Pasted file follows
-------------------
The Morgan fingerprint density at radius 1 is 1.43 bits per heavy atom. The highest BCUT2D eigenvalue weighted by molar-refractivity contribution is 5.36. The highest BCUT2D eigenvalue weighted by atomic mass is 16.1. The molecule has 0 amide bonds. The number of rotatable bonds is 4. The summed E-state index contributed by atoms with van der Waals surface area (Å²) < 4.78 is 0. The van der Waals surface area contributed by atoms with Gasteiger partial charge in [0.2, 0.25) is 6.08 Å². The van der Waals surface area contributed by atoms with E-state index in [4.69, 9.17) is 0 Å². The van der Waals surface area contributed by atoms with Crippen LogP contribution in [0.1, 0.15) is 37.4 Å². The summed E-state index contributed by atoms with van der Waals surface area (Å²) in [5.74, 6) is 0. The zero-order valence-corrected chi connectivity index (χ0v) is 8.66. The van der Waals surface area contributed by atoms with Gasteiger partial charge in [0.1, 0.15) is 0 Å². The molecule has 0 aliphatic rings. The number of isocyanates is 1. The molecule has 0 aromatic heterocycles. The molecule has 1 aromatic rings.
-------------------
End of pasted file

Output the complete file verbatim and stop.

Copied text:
The Morgan fingerprint density at radius 1 is 1.43 bits per heavy atom. The highest BCUT2D eigenvalue weighted by molar-refractivity contribution is 5.36. The highest BCUT2D eigenvalue weighted by atomic mass is 16.1. The molecule has 0 amide bonds. The number of rotatable bonds is 4. The summed E-state index contributed by atoms with van der Waals surface area (Å²) < 4.78 is 0. The van der Waals surface area contributed by atoms with Gasteiger partial charge in [0.2, 0.25) is 6.08 Å². The van der Waals surface area contributed by atoms with E-state index in [4.69, 9.17) is 0 Å². The van der Waals surface area contributed by atoms with Crippen LogP contribution in [0.1, 0.15) is 37.4 Å². The summed E-state index contributed by atoms with van der Waals surface area (Å²) in [5.74, 6) is 0. The zero-order valence-corrected chi connectivity index (χ0v) is 8.66. The van der Waals surface area contributed by atoms with Gasteiger partial charge in [0.1, 0.15) is 0 Å². The molecule has 0 aliphatic rings. The number of isocyanates is 1. The molecule has 0 aromatic heterocycles. The molecule has 1 aromatic rings.